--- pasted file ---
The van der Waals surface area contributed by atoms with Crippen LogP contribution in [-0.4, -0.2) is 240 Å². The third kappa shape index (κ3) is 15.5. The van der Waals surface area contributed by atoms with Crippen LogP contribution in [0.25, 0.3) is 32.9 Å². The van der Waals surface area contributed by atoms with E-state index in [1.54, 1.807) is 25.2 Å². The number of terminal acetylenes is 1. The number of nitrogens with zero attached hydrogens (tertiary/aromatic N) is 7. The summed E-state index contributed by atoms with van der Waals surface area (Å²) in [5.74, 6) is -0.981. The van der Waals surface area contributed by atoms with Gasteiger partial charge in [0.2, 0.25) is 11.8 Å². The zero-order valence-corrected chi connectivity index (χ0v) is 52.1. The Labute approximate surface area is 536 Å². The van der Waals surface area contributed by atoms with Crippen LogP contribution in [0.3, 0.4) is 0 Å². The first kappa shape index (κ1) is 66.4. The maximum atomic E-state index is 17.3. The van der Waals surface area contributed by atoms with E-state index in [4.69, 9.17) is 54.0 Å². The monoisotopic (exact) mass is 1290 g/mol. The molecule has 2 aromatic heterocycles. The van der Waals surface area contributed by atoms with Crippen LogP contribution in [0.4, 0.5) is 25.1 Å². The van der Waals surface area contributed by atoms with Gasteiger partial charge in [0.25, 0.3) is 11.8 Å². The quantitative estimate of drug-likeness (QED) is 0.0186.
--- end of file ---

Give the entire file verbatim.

The van der Waals surface area contributed by atoms with Crippen LogP contribution in [-0.4, -0.2) is 240 Å². The third kappa shape index (κ3) is 15.5. The van der Waals surface area contributed by atoms with Crippen LogP contribution in [0.25, 0.3) is 32.9 Å². The van der Waals surface area contributed by atoms with E-state index in [1.54, 1.807) is 25.2 Å². The number of terminal acetylenes is 1. The number of nitrogens with zero attached hydrogens (tertiary/aromatic N) is 7. The summed E-state index contributed by atoms with van der Waals surface area (Å²) in [5.74, 6) is -0.981. The van der Waals surface area contributed by atoms with Gasteiger partial charge in [0.2, 0.25) is 11.8 Å². The zero-order valence-corrected chi connectivity index (χ0v) is 52.1. The Labute approximate surface area is 536 Å². The van der Waals surface area contributed by atoms with Crippen LogP contribution in [0.3, 0.4) is 0 Å². The first kappa shape index (κ1) is 66.4. The maximum atomic E-state index is 17.3. The van der Waals surface area contributed by atoms with E-state index in [4.69, 9.17) is 54.0 Å². The monoisotopic (exact) mass is 1290 g/mol. The molecule has 2 aromatic heterocycles. The van der Waals surface area contributed by atoms with Crippen LogP contribution in [0.4, 0.5) is 25.1 Å². The van der Waals surface area contributed by atoms with Gasteiger partial charge in [0.25, 0.3) is 11.8 Å². The quantitative estimate of drug-likeness (QED) is 0.0186.